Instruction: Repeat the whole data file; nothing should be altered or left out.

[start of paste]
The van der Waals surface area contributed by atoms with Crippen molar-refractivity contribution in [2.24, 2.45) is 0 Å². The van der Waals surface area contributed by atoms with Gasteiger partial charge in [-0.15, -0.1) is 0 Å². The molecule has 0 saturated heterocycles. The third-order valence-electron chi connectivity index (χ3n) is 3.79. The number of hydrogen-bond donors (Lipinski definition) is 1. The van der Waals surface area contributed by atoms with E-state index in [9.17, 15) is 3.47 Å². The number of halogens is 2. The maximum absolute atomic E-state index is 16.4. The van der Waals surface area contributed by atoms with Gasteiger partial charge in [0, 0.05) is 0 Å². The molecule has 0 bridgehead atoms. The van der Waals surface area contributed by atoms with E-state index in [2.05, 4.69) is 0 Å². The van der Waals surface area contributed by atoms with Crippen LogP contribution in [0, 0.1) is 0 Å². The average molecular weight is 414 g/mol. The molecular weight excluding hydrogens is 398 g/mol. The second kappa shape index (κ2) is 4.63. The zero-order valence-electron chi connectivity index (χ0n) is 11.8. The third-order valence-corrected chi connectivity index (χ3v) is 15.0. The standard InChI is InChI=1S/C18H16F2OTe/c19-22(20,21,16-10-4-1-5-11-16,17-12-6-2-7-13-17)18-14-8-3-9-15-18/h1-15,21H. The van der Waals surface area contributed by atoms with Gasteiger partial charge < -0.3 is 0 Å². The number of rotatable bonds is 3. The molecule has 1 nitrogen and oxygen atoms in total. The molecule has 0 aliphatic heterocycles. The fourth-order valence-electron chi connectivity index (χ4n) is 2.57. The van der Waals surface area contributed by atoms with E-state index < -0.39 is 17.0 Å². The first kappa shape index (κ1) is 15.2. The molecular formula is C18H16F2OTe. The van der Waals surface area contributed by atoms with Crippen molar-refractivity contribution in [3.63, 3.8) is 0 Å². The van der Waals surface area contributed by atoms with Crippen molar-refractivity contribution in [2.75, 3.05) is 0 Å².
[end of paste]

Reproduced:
The van der Waals surface area contributed by atoms with Crippen molar-refractivity contribution in [2.24, 2.45) is 0 Å². The van der Waals surface area contributed by atoms with Gasteiger partial charge in [-0.15, -0.1) is 0 Å². The molecule has 0 saturated heterocycles. The third-order valence-electron chi connectivity index (χ3n) is 3.79. The number of hydrogen-bond donors (Lipinski definition) is 1. The van der Waals surface area contributed by atoms with E-state index in [9.17, 15) is 3.47 Å². The number of halogens is 2. The maximum absolute atomic E-state index is 16.4. The van der Waals surface area contributed by atoms with Gasteiger partial charge in [0, 0.05) is 0 Å². The molecule has 0 bridgehead atoms. The van der Waals surface area contributed by atoms with E-state index in [2.05, 4.69) is 0 Å². The van der Waals surface area contributed by atoms with Crippen LogP contribution in [0, 0.1) is 0 Å². The average molecular weight is 414 g/mol. The molecular weight excluding hydrogens is 398 g/mol. The second kappa shape index (κ2) is 4.63. The zero-order valence-electron chi connectivity index (χ0n) is 11.8. The third-order valence-corrected chi connectivity index (χ3v) is 15.0. The standard InChI is InChI=1S/C18H16F2OTe/c19-22(20,21,16-10-4-1-5-11-16,17-12-6-2-7-13-17)18-14-8-3-9-15-18/h1-15,21H. The van der Waals surface area contributed by atoms with Gasteiger partial charge < -0.3 is 0 Å². The number of rotatable bonds is 3. The molecule has 1 nitrogen and oxygen atoms in total. The molecule has 0 aliphatic heterocycles. The fourth-order valence-electron chi connectivity index (χ4n) is 2.57. The van der Waals surface area contributed by atoms with E-state index < -0.39 is 17.0 Å². The first kappa shape index (κ1) is 15.2. The molecular formula is C18H16F2OTe. The van der Waals surface area contributed by atoms with Crippen molar-refractivity contribution in [3.63, 3.8) is 0 Å². The van der Waals surface area contributed by atoms with Crippen molar-refractivity contribution in [2.75, 3.05) is 0 Å².